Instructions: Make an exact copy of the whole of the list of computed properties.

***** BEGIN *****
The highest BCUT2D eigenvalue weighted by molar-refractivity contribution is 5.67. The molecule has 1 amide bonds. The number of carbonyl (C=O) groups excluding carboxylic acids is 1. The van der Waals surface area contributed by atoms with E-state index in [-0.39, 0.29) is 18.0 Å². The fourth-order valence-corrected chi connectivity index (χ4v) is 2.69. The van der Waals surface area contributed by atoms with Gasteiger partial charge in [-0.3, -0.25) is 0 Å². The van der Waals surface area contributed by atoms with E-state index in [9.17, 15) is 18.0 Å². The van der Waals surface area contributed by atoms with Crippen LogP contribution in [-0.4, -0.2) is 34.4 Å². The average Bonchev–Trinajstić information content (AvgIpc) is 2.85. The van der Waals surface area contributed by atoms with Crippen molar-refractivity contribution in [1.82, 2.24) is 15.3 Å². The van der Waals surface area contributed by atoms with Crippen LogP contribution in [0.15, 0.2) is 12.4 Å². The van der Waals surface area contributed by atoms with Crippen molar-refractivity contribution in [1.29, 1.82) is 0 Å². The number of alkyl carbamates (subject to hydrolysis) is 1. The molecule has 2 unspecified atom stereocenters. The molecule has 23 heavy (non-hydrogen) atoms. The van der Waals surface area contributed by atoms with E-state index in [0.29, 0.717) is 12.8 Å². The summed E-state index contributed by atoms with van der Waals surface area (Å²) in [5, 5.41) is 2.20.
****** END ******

The highest BCUT2D eigenvalue weighted by molar-refractivity contribution is 5.67. The molecule has 1 amide bonds. The number of carbonyl (C=O) groups excluding carboxylic acids is 1. The van der Waals surface area contributed by atoms with E-state index in [-0.39, 0.29) is 18.0 Å². The fourth-order valence-corrected chi connectivity index (χ4v) is 2.69. The van der Waals surface area contributed by atoms with Gasteiger partial charge in [-0.3, -0.25) is 0 Å². The van der Waals surface area contributed by atoms with E-state index in [9.17, 15) is 18.0 Å². The van der Waals surface area contributed by atoms with Crippen LogP contribution in [-0.4, -0.2) is 34.4 Å². The average Bonchev–Trinajstić information content (AvgIpc) is 2.85. The van der Waals surface area contributed by atoms with Crippen molar-refractivity contribution in [1.82, 2.24) is 15.3 Å². The van der Waals surface area contributed by atoms with Crippen LogP contribution in [0.15, 0.2) is 12.4 Å². The van der Waals surface area contributed by atoms with Crippen molar-refractivity contribution in [1.29, 1.82) is 0 Å². The number of alkyl carbamates (subject to hydrolysis) is 1. The molecule has 2 unspecified atom stereocenters. The molecule has 23 heavy (non-hydrogen) atoms. The van der Waals surface area contributed by atoms with E-state index in [0.29, 0.717) is 12.8 Å². The summed E-state index contributed by atoms with van der Waals surface area (Å²) in [5, 5.41) is 2.20.